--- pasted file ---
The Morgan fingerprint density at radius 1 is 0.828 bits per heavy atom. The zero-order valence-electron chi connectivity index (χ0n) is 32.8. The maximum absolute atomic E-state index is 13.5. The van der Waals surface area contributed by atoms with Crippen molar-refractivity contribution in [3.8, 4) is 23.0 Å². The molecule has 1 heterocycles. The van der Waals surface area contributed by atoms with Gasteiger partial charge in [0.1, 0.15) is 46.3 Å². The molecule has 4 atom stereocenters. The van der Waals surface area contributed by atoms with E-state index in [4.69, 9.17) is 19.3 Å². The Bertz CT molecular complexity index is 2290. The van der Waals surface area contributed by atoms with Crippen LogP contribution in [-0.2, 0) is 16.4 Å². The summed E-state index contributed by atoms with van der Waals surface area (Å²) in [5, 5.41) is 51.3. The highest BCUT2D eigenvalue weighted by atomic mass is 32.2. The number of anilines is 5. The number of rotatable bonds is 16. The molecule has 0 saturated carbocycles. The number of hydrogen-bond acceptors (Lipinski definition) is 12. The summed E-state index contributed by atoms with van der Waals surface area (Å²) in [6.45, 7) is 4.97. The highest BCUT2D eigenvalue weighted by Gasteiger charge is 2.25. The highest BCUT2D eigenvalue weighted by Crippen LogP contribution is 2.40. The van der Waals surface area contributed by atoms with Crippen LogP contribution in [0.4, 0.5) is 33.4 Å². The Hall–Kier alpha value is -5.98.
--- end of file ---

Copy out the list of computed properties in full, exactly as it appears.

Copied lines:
The Morgan fingerprint density at radius 1 is 0.828 bits per heavy atom. The zero-order valence-electron chi connectivity index (χ0n) is 32.8. The maximum absolute atomic E-state index is 13.5. The van der Waals surface area contributed by atoms with Crippen molar-refractivity contribution in [3.8, 4) is 23.0 Å². The molecule has 1 heterocycles. The van der Waals surface area contributed by atoms with Gasteiger partial charge in [0.1, 0.15) is 46.3 Å². The molecule has 4 atom stereocenters. The van der Waals surface area contributed by atoms with E-state index in [4.69, 9.17) is 19.3 Å². The Bertz CT molecular complexity index is 2290. The van der Waals surface area contributed by atoms with Crippen LogP contribution in [-0.2, 0) is 16.4 Å². The summed E-state index contributed by atoms with van der Waals surface area (Å²) in [5, 5.41) is 51.3. The highest BCUT2D eigenvalue weighted by atomic mass is 32.2. The number of anilines is 5. The number of rotatable bonds is 16. The molecule has 0 saturated carbocycles. The number of hydrogen-bond acceptors (Lipinski definition) is 12. The summed E-state index contributed by atoms with van der Waals surface area (Å²) in [6.45, 7) is 4.97. The highest BCUT2D eigenvalue weighted by Gasteiger charge is 2.25. The highest BCUT2D eigenvalue weighted by Crippen LogP contribution is 2.40. The van der Waals surface area contributed by atoms with Crippen LogP contribution in [0.4, 0.5) is 33.4 Å². The Hall–Kier alpha value is -5.98.